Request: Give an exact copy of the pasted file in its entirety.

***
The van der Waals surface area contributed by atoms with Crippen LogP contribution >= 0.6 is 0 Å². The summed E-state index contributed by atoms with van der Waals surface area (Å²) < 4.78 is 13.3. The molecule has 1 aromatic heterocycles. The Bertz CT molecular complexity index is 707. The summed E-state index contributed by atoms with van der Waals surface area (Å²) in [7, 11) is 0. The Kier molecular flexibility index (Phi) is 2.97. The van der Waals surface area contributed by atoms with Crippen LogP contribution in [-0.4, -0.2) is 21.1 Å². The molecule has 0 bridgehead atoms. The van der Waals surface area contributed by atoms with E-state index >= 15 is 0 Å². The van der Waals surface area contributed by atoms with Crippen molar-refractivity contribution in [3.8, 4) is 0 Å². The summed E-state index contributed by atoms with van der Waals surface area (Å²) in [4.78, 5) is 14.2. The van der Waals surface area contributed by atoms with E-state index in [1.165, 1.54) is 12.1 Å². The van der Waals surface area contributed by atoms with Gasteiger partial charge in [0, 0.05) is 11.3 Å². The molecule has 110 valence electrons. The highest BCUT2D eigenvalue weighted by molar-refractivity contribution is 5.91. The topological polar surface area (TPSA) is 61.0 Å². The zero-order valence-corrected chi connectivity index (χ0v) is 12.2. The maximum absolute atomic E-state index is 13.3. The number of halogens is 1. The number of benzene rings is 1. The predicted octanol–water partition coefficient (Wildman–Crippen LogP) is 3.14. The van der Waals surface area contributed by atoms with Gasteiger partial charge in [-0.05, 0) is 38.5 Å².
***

The van der Waals surface area contributed by atoms with Crippen LogP contribution >= 0.6 is 0 Å². The summed E-state index contributed by atoms with van der Waals surface area (Å²) < 4.78 is 13.3. The molecule has 1 aromatic heterocycles. The Bertz CT molecular complexity index is 707. The summed E-state index contributed by atoms with van der Waals surface area (Å²) in [7, 11) is 0. The Kier molecular flexibility index (Phi) is 2.97. The van der Waals surface area contributed by atoms with Crippen LogP contribution in [-0.4, -0.2) is 21.1 Å². The molecule has 0 bridgehead atoms. The van der Waals surface area contributed by atoms with E-state index >= 15 is 0 Å². The van der Waals surface area contributed by atoms with Crippen molar-refractivity contribution in [3.8, 4) is 0 Å². The summed E-state index contributed by atoms with van der Waals surface area (Å²) in [4.78, 5) is 14.2. The van der Waals surface area contributed by atoms with E-state index in [1.165, 1.54) is 12.1 Å². The van der Waals surface area contributed by atoms with Gasteiger partial charge in [0, 0.05) is 11.3 Å². The molecule has 110 valence electrons. The highest BCUT2D eigenvalue weighted by molar-refractivity contribution is 5.91. The topological polar surface area (TPSA) is 61.0 Å². The zero-order valence-corrected chi connectivity index (χ0v) is 12.2. The maximum absolute atomic E-state index is 13.3. The number of halogens is 1. The number of benzene rings is 1. The predicted octanol–water partition coefficient (Wildman–Crippen LogP) is 3.14. The van der Waals surface area contributed by atoms with Gasteiger partial charge in [-0.05, 0) is 38.5 Å².